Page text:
After several years of significant price reductions, the amount of the deductions have been showing a decline. However, since there isn’t seasonal data to trend (the series started in mid-2009), we can only use this to confirm what we have already observed. California was one of the first market areas to see sharp price decline so sellers don’t have much more distance to travel to reach market and therefore they are at the bottom of the list. The months before the expiration of the tax credit program saw a rise in the amount of seller price declines. The subsequent renewal saw a sharp reversal of the pattern.
Major Metros in California Experience Biggest Decreases in Home Price Reductions SAN FRANCISCO February 16, 2010 â€“ Trulia.com (www.trulia.com), smart real estate search to help you make better decisions, today announced that 21 percent of homes currently on the market in the United States as of February 1, 2010 have experienced at least one price cut. This represents the second straight month of home price reductions at this level, the lowest level since Trulia started tracking price reductions in April 2009, and a significant decrease since November 2009, when 26 percent of homes had at least one price reduction. The total dollar amount slashed from home prices dropped to $22.6 billion compared to $28.1 billion in November, a 19 percent decrease. The average discount for price-reduced homes continues to hold at 11 percent off of the original listing price.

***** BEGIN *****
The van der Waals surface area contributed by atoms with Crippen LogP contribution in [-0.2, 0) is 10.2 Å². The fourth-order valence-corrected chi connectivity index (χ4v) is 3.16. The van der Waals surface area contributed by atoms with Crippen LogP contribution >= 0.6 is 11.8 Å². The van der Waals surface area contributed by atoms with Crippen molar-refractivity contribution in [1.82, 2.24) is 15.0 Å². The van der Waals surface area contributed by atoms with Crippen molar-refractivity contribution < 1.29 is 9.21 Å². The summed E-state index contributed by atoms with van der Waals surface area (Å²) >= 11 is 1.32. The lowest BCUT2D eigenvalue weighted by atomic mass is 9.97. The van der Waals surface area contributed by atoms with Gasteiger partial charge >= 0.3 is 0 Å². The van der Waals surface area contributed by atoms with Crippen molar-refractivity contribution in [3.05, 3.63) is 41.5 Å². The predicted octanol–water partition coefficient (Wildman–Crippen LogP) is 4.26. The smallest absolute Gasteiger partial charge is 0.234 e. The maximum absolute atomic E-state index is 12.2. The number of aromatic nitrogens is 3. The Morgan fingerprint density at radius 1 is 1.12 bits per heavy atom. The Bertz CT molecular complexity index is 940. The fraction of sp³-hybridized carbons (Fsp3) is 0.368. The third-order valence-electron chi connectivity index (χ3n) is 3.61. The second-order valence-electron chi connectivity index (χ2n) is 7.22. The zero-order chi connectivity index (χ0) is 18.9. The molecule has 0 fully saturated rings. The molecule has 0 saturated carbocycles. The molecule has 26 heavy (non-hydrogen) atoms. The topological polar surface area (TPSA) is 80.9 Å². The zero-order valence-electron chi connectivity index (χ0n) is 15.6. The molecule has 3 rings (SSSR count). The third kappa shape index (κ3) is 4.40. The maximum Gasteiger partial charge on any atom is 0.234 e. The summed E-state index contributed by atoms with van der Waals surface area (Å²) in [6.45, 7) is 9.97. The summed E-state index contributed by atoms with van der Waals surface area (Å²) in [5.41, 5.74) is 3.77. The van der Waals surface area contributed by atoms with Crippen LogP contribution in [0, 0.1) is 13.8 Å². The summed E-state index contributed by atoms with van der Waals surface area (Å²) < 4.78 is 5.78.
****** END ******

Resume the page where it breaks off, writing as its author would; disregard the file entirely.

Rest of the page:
Of the top 50 major U.S. cities*, only seven had price reduction levels at 30 percent or higher in February 2010, down from 21 in November 2009. Eight cities have seen a decline by more than one-third, and five of those cities are from the state of California: San Francisco, Oakland, Sacramento, San Jose, and San Diego.
The trend, in fact, is pretty clear – it’s what to make of it that’s the question. The months leading up to the pending expiration of the home buyer tax credit last fall saw a rising trend line of price reductions, here and across the country.